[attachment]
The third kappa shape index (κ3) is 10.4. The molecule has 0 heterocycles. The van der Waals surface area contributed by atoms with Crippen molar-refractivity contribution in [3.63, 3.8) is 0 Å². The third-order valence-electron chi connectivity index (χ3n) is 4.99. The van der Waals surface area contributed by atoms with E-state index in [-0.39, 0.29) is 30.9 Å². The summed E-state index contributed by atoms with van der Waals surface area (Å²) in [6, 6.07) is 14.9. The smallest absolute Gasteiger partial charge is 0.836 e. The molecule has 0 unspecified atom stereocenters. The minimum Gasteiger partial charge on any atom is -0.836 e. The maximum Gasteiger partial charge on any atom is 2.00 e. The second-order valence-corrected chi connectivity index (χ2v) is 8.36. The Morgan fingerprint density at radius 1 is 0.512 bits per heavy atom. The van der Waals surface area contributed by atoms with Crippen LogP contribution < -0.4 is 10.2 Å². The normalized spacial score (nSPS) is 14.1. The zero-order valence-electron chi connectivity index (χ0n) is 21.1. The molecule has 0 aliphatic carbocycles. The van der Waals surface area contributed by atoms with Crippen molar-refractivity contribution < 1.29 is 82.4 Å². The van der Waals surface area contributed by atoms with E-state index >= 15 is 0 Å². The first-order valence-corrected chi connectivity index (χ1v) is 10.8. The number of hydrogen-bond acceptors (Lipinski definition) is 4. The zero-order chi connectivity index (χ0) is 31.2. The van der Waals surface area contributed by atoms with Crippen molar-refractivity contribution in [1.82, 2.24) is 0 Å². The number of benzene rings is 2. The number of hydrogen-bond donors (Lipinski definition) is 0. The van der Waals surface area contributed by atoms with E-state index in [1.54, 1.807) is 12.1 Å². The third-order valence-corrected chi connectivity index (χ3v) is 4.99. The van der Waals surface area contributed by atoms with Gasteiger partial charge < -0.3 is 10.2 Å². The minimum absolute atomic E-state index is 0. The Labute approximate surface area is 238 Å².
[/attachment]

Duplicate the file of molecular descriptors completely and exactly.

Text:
The third kappa shape index (κ3) is 10.4. The molecule has 0 heterocycles. The van der Waals surface area contributed by atoms with Crippen molar-refractivity contribution in [3.63, 3.8) is 0 Å². The third-order valence-electron chi connectivity index (χ3n) is 4.99. The van der Waals surface area contributed by atoms with E-state index in [-0.39, 0.29) is 30.9 Å². The summed E-state index contributed by atoms with van der Waals surface area (Å²) in [6, 6.07) is 14.9. The smallest absolute Gasteiger partial charge is 0.836 e. The molecule has 0 unspecified atom stereocenters. The minimum Gasteiger partial charge on any atom is -0.836 e. The maximum Gasteiger partial charge on any atom is 2.00 e. The second-order valence-corrected chi connectivity index (χ2v) is 8.36. The Morgan fingerprint density at radius 1 is 0.512 bits per heavy atom. The van der Waals surface area contributed by atoms with Crippen LogP contribution < -0.4 is 10.2 Å². The normalized spacial score (nSPS) is 14.1. The zero-order valence-electron chi connectivity index (χ0n) is 21.1. The molecule has 0 aliphatic carbocycles. The van der Waals surface area contributed by atoms with Crippen molar-refractivity contribution < 1.29 is 82.4 Å². The van der Waals surface area contributed by atoms with E-state index >= 15 is 0 Å². The first-order valence-corrected chi connectivity index (χ1v) is 10.8. The number of hydrogen-bond acceptors (Lipinski definition) is 4. The zero-order chi connectivity index (χ0) is 31.2. The van der Waals surface area contributed by atoms with Crippen molar-refractivity contribution in [1.82, 2.24) is 0 Å². The number of benzene rings is 2. The number of hydrogen-bond donors (Lipinski definition) is 0. The van der Waals surface area contributed by atoms with E-state index in [1.54, 1.807) is 12.1 Å². The third-order valence-corrected chi connectivity index (χ3v) is 4.99. The van der Waals surface area contributed by atoms with Gasteiger partial charge < -0.3 is 10.2 Å². The minimum absolute atomic E-state index is 0. The Labute approximate surface area is 238 Å².